The Firm Handshake
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The Firm Handshake

Calgary, Alberta, Canada

Calgary, Alberta, Canada
Band Blues Funk


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"Mukwah Jamboree"

This is the third year that the Jamboree will grace the shores of the Red Deer River. Sources say that last year was a blast, but that this year will be the best. - Beatroute Magazine June 2008

"Sharp Dressed Band Greets you with a Smile and a Firm Handshake"

While many people consider the blues to be a dying art form these days, there are encouraging indications that a revival may be just around the corner. The raw emotion and superior musicianship the genre demands of its practitioners is drawing an increasing number of up-and-comers — musicians who were previously earmarked for rock ’n’ roll are being seduced by the blues. This is certainly the case for Steve Rozitis, the lead singer and guitarist behind Calgary blues-funk outfit The Firm Handshake. Formed in 2003, the five-piece has undergone several significant lineup changes, with Rozitis and longtime friend and bassist John Groenen remaining constant cornerstones throughout. Determined to make his living through music one way or another, Rozitis runs the self-explanatory Steve’s Guitar Repair, and by fortuitous geographic coincidence his place of business just happened to be located across the street from a blues joint.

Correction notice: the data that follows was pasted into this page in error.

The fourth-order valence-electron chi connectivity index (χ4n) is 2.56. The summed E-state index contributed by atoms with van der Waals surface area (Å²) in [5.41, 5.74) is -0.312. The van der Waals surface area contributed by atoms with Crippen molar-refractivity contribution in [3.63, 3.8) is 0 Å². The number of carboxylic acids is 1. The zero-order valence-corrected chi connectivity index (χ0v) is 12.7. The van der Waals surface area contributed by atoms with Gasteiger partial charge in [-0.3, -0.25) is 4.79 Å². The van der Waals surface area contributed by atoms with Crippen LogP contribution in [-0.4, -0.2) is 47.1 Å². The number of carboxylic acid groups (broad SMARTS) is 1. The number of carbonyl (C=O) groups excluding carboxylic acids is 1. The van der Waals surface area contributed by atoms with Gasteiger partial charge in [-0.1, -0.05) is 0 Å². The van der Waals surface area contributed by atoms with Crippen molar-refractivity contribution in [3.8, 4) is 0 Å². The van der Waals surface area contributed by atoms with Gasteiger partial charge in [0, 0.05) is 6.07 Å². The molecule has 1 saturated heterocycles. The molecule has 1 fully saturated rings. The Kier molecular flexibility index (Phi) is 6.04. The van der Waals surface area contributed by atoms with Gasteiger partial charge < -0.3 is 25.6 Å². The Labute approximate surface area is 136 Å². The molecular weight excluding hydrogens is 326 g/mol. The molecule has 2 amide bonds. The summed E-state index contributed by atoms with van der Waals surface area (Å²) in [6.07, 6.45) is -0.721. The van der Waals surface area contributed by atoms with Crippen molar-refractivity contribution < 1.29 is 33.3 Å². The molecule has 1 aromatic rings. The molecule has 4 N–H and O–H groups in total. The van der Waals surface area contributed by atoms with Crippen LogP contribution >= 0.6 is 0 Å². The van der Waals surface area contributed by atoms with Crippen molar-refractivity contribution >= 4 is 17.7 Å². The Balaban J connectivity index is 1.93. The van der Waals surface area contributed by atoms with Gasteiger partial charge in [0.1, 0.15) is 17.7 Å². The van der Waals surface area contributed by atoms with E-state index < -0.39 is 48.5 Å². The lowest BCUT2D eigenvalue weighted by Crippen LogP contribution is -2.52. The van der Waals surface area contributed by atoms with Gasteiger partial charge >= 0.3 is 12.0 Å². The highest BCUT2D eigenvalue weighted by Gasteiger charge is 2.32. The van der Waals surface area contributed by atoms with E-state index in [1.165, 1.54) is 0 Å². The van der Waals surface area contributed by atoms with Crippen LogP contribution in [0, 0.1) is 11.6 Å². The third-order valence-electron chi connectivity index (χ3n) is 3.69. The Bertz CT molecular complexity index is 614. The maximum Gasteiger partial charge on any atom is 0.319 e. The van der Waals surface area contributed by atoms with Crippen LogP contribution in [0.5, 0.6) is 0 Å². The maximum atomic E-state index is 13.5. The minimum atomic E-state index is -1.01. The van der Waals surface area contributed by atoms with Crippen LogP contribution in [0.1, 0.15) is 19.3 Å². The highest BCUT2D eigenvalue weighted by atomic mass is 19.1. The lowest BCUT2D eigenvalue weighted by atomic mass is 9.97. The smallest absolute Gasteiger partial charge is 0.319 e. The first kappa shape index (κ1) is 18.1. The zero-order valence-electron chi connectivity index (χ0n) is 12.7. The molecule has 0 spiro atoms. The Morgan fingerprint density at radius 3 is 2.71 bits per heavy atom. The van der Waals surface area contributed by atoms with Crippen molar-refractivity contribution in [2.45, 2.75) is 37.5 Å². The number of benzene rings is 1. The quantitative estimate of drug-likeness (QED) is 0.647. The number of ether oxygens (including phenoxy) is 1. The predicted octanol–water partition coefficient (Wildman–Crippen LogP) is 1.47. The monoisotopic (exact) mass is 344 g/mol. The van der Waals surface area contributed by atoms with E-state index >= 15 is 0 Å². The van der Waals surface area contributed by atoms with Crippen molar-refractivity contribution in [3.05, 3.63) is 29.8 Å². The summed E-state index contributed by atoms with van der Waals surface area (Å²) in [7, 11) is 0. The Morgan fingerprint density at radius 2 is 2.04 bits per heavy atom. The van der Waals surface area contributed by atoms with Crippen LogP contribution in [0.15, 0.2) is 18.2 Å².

“I was working across from The Red Onion and I saw a sign out front that said ‘Blues Jam,’” recalls Rozitis. “Basically, you’d show up with your guitar, and the host Johnny V would throw you up onstage with a drummer and a bassist. They’d call the keys and the switches in like 30 seconds, and you were off. I was elated when I managed to muscle through five songs. Then Johnny V came up to me and said, ‘I give guitar lessons, you know.’